• No Longer Strangers: Selected Writings of K. H. Ting, edited by Raymond L. Whitehead, Orbis Books, 1989. ISBN 0-88344-653-7
  • Love Never Ends: Papers by K. H. Ting, edited by Janice Wickeri, Yilin Press, 2000. ISBN 7-80657-067-5
  • A Chinese Contribution to Ecumenical Theology: Selected Writings of Bishop K. H. Ting, edited by Janice and Philip Wickeri, WCC Publications, 2002. ISBN 2-8254-1358-5

See also

Notes

  1. ^ The term "three-self" refers the missiological principles of building an indigenous church that is self-governing, self-supporting, and self-propagating.

References

  1. ^ a b Whitehead, Raymond L. (1989). "Introduction: The Life and Work of a Chinese Christian". No Longer Strangers: Selected Writings of Bishop K.H. Ting. Maryknoll, NY: Orbis Books. pp. 1–23. ISBN 9780883446539. 
  2. ^ a b Lewis, Donald M. (2004). Christianity Reborn: The Global Expansion of Evangelicalism in the Twentieth Century. William B. Eerdmans. p. 90. 
  3. ^ Zhou, Jinghao; Santos, Michael (2003). Remaking China's Public Philosophy for the Twenty-First Century. Greenwood Publishing Group. p. 138. 
  4. ^ Yan (27 November 2012). "Body of late Chinese Christian leader cremated". Nanjing: Xinhua. Archived from the original on 4 December 2012. Retrieved 27 November 2012. 
  5. ^ Ting, K. H. (1989). No longer strangers ; selected writings of Bishop K.H. Ting. Whitehead, Raymond L. Maryknoll, NY: Orbis Books. p. 116. ISBN 9780883446539. OCLC 19971381. 
  6. ^ Wickeri, Philip L. (2015). Reconstructing Christianity in China: K.H. Ting and the Chinese Church. Maryknoll, NY: Orbis Books. pp. 333–369. ISBN 9781608333660. 
  7. ^ Lu, Chen (April 2010). "Ding Guangxun's Critique of Fundamentalist Theology in Contemporary China and his Theological Construction". Transformation: an International Journal of Holistic Mission Studies. 27 (2): 95–110. doi:10.1177/0265378809357805. 
  8. ^ Ting, K. H. (1989). No longer strangers ; selected writings of Bishop K.H. Ting. Whitehead, Raymond L. Maryknoll, NY: Orbis Books. p. 143. ISBN 9780883446539. OCLC 19971381. 
  9. ^ Ting, K. H. (2004). God is Love. Cook Communications. p. 111. 
  10. ^ Ting, K. H. (2000) [1991]. "The Cosmic Christ". In Wickeri, Janice. Love Never Ends: Papers. Nanjing: Yilin Press. pp. 408–418. 
  11. ^ a b Chow, Alexander (2013). Theosis, Sino-Christian Theology and the Second Chinese Enlightenment: Heaven and Humanity in Unity. New York: Palgrave Macmillan. pp. 89–111. doi:10.1057/9781137312624. ISBN 9781137312624.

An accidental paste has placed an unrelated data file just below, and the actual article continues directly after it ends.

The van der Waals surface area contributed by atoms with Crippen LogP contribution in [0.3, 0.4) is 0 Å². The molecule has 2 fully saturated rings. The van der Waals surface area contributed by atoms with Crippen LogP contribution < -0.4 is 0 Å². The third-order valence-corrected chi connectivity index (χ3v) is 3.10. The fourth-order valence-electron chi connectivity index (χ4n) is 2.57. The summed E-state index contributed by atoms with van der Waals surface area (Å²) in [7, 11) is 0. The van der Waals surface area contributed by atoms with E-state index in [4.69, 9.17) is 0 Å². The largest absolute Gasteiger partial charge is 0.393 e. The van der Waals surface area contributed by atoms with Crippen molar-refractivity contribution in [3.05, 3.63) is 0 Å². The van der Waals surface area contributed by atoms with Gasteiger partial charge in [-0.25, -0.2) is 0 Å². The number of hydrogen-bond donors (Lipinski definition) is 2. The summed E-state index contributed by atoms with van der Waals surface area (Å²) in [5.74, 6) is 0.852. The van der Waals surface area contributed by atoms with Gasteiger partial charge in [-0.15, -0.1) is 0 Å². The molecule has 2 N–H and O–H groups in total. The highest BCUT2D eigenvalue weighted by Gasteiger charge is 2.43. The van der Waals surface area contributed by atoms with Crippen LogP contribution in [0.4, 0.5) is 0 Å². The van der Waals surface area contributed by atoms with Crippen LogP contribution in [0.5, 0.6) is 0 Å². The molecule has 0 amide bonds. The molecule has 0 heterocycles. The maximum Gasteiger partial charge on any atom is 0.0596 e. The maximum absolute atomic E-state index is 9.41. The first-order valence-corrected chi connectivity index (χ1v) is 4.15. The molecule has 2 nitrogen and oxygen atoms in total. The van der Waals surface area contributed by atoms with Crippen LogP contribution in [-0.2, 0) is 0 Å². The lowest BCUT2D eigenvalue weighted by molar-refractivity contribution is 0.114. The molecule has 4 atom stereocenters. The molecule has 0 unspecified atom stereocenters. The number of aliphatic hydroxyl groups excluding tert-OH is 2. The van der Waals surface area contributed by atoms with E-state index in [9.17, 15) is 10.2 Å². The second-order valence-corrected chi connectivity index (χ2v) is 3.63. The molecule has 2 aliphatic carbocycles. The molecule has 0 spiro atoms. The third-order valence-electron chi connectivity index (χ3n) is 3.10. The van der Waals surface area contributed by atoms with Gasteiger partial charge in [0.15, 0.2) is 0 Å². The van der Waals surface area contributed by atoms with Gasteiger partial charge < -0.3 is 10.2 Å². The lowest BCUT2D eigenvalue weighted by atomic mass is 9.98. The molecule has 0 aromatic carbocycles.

12. ^ Tang, Edmond (October 1995). "The Cosmic Christ — the search for a Chinese theology". Studies in World Christianity. 1 (2): 131–142. doi:10.3366/swc.1995.1.2.131. ISSN 1354-9901. 
  13. ^ Ting, K. H. (2000) [1979]. "Human Collectives as Vehicles of God's Grace". In Wickeri, Janice. Love Never Ends: Papers. Nanjing: Yilin Press. pp. 43–48. 
  14. ^ Aikman, David (2006). Jesus in Beijing: How Christianity is Transforming China and Changing the Global Balance of Power. Regnery Publishing. p. 329. 
  15. ^ Ting, K. H. (2000). Wickeri, Janice, ed. Love never ends : papers. Nanjing: Yilin Press. pp. 43–48. ISBN 9787806570678. OCLC 44801525. 
  16. ^ Ting, K. H. (1989). No longer strangers: Selected writings of Bishop K.H. Ting. Whitehead, Raymond L. Maryknoll, NY: Orbis Books. pp. 72–74. ISBN 9780883446539. OCLC 19971381. 
  17. ^ Ting, K. H. (2000) [1996]. "On a Profound Christian Question". In Wickeri, Janice. Love Never Ends: Papers. Nanjing: Yilin Press. pp. 506–510. 
  18. ^ Wang, Thomas (2004). "Foreword". Theological Construction — or Deconstruction? An Analysis of the Theology of Bishop K.H. Ting (Ding Guangxun). Christian Life Press. p. 7. ISBN 9780971901612. 
  19. ^ Ting, K. H. (2004). God Is Love. Colorado Springs, CO: David C Cook. p. 621. ISBN 9780781442329. 
  20. ^ Chow, Alexander (2013). Theosis, Sino-Christian theology and the second Chinese enlightenment : heaven and humanity in unity. New York: Palgrave Macmillan. p. 115. ISBN 9781137312624. OCLC 844772768. 
  21. ^ Ting, K. H. (2004). God is Love. Colorado Springs, CO: Cook Communications. pp. 171–177. 

Further reading

  • Tze Ming Ng, Peter (2011). "Global Christianity and Local Contexts: the Case of K.H. Ting and the Three-Self Church in China". Exchange. 40 (1): 57–70. doi:10.1163/157254311X550731. ISSN 0166-2740. 
  • Wickeri, Philip. Seeking the Common Ground: Protestant Christianity, the Three-Self Movement, and China's United Front, Orbis Books, 1988. ISBN 0-88344-441-0

External links

  • Xinhua biography of KH Ting (in Chinese)